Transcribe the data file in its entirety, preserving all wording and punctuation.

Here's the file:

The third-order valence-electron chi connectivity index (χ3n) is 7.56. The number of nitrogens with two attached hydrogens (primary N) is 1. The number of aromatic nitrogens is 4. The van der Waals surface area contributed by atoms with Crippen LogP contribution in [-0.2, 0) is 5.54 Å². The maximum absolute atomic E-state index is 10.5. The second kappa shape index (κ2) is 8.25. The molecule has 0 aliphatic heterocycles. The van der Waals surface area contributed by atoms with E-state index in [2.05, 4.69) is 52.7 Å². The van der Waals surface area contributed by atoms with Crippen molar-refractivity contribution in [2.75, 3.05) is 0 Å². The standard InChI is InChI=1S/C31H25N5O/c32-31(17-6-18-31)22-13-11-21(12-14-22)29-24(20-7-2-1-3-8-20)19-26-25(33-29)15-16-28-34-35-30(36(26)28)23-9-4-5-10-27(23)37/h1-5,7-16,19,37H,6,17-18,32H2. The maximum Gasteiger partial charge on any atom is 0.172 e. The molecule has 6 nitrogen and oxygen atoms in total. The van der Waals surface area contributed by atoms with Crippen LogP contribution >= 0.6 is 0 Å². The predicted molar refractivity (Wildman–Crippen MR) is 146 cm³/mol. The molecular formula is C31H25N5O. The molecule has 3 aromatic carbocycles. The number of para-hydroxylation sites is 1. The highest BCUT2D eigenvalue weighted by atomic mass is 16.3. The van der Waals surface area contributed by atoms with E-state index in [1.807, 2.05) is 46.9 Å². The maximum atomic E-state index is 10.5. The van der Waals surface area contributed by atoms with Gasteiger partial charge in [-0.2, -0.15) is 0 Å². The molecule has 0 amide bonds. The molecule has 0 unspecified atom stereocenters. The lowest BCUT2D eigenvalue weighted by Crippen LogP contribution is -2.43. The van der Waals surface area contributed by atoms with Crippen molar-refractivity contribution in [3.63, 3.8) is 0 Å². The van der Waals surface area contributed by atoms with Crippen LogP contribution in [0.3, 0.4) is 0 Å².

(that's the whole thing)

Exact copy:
The third-order valence-electron chi connectivity index (χ3n) is 7.56. The number of nitrogens with two attached hydrogens (primary N) is 1. The number of aromatic nitrogens is 4. The van der Waals surface area contributed by atoms with Crippen LogP contribution in [-0.2, 0) is 5.54 Å². The maximum absolute atomic E-state index is 10.5. The second kappa shape index (κ2) is 8.25. The molecule has 0 aliphatic heterocycles. The van der Waals surface area contributed by atoms with E-state index in [2.05, 4.69) is 52.7 Å². The van der Waals surface area contributed by atoms with Crippen molar-refractivity contribution in [2.75, 3.05) is 0 Å². The standard InChI is InChI=1S/C31H25N5O/c32-31(17-6-18-31)22-13-11-21(12-14-22)29-24(20-7-2-1-3-8-20)19-26-25(33-29)15-16-28-34-35-30(36(26)28)23-9-4-5-10-27(23)37/h1-5,7-16,19,37H,6,17-18,32H2. The maximum Gasteiger partial charge on any atom is 0.172 e. The molecule has 6 nitrogen and oxygen atoms in total. The van der Waals surface area contributed by atoms with Crippen LogP contribution >= 0.6 is 0 Å². The predicted molar refractivity (Wildman–Crippen MR) is 146 cm³/mol. The molecular formula is C31H25N5O. The molecule has 3 aromatic carbocycles. The number of para-hydroxylation sites is 1. The highest BCUT2D eigenvalue weighted by atomic mass is 16.3. The van der Waals surface area contributed by atoms with E-state index in [1.807, 2.05) is 46.9 Å². The maximum atomic E-state index is 10.5. The van der Waals surface area contributed by atoms with Gasteiger partial charge in [-0.2, -0.15) is 0 Å². The molecule has 0 amide bonds. The molecule has 0 unspecified atom stereocenters. The lowest BCUT2D eigenvalue weighted by Crippen LogP contribution is -2.43. The van der Waals surface area contributed by atoms with Crippen molar-refractivity contribution in [3.63, 3.8) is 0 Å². The van der Waals surface area contributed by atoms with Crippen LogP contribution in [0.3, 0.4) is 0 Å².